An extremely loud explosion just went off right behind me as I was sitting at this desk typing an e-mail. I am on a swivel chair, and the force of the blast caused me to move forward violently in fear, buckling my neck. In the moments afterwards you feel sorry for yourself for being so afraid. I looked to the woman sitting to my right. She was also speechless, wide-eyed, afraid, looking at me, not sure what to do or say. I saw sorrow in her face too. After a moment I moved the curtain to peer out the window to see the usual crowd of running people pointing at rising smoke.
It is always the same story and it never makes any sense. But I am developing now my own sort of Saffir-Simpson scale of danger, based on what I yell out immediately after an explosion. If it is "Jesus Christ" it is not bad, still a moment to consider, to think it over, to say it almost in anger at the fact that an explosion happened so nearby. Unlike "Holy s***," which is when one happens right behind you, catches you by surprise, so you don't know for a second whether you are in real trouble or not. It's a real neck-snapper that rattles you inside and leaves you a little shaky for sometime after.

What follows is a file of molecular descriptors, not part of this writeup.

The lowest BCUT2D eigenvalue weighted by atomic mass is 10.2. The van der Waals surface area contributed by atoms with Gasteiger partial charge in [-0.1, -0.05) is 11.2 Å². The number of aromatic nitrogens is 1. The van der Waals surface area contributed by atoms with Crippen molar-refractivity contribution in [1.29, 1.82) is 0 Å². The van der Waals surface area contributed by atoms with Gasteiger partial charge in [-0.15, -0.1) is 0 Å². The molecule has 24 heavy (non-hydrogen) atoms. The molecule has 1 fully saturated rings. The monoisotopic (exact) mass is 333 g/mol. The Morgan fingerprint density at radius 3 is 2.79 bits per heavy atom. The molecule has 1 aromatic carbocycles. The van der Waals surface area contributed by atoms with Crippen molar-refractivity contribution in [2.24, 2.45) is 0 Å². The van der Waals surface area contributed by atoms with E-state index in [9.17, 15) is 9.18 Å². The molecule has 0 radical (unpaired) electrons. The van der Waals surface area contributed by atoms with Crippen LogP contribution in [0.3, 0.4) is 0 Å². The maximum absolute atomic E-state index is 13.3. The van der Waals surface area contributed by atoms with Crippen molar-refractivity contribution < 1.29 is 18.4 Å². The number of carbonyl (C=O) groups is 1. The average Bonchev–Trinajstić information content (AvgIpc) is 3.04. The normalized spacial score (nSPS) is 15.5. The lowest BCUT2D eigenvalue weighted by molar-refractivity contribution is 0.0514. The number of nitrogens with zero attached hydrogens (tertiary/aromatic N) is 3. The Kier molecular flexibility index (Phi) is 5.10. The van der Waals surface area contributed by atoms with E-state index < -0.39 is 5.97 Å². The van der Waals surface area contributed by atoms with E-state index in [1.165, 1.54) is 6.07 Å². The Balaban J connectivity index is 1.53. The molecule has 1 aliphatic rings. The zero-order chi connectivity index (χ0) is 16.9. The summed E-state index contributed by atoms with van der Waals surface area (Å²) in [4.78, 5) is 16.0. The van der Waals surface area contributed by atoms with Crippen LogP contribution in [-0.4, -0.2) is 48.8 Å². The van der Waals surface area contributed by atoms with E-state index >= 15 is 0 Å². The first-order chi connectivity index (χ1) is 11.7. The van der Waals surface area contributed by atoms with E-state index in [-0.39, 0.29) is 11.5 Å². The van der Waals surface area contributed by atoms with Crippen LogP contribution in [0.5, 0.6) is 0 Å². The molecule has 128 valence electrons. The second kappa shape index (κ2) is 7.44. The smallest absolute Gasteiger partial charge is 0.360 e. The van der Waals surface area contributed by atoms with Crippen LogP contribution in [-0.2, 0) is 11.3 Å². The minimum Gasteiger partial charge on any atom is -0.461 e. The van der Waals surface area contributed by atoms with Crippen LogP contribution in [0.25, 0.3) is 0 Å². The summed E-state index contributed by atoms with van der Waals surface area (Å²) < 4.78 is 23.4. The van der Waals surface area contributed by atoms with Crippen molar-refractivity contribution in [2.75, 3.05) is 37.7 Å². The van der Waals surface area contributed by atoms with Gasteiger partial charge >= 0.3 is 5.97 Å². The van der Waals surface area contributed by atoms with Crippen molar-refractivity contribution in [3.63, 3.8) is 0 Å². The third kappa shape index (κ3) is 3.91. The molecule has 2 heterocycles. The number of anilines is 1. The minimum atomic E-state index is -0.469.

Last week there was a Jesus Christ gunshot incident, which caused me to run, and while running making the point, "Jesus Christ." Just now there was a Holy s*** bombing, which has me rattled still.
Oct. 8, 2005 9:17 p.m.
If you have two live shots close together it makes no sense to go back in the workspace, also known as "the sub," so you sit with the floodlights on and look out on the mosque. I've looked out on that blue dome from a variety of angles over the past three years, from Saddam's Information Ministry, and from different hotels, an unchanging backdrop to all the events around it.